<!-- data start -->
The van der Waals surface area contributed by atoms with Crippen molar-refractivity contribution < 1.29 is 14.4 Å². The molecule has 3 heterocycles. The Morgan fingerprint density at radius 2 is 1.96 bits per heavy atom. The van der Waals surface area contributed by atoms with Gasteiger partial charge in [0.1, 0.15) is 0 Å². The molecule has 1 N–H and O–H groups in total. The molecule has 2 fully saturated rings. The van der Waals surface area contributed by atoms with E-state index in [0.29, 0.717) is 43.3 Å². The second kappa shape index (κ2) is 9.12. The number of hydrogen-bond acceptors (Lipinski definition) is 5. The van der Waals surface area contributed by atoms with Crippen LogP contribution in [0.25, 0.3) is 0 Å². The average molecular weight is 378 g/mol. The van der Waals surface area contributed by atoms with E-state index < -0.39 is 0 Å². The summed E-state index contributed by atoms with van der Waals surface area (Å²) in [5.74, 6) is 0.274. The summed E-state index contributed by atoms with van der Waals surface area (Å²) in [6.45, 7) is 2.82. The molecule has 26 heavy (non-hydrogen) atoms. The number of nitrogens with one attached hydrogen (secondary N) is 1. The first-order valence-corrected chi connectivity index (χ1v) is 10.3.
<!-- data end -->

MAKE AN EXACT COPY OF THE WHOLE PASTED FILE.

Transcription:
The van der Waals surface area contributed by atoms with Crippen molar-refractivity contribution < 1.29 is 14.4 Å². The molecule has 3 heterocycles. The Morgan fingerprint density at radius 2 is 1.96 bits per heavy atom. The van der Waals surface area contributed by atoms with Gasteiger partial charge in [0.1, 0.15) is 0 Å². The molecule has 1 N–H and O–H groups in total. The molecule has 2 fully saturated rings. The van der Waals surface area contributed by atoms with E-state index in [0.29, 0.717) is 43.3 Å². The second kappa shape index (κ2) is 9.12. The number of hydrogen-bond acceptors (Lipinski definition) is 5. The van der Waals surface area contributed by atoms with Crippen LogP contribution in [0.25, 0.3) is 0 Å². The average molecular weight is 378 g/mol. The van der Waals surface area contributed by atoms with E-state index < -0.39 is 0 Å². The summed E-state index contributed by atoms with van der Waals surface area (Å²) in [5.74, 6) is 0.274. The summed E-state index contributed by atoms with van der Waals surface area (Å²) in [6.45, 7) is 2.82. The molecule has 26 heavy (non-hydrogen) atoms. The number of nitrogens with one attached hydrogen (secondary N) is 1. The first-order valence-corrected chi connectivity index (χ1v) is 10.3.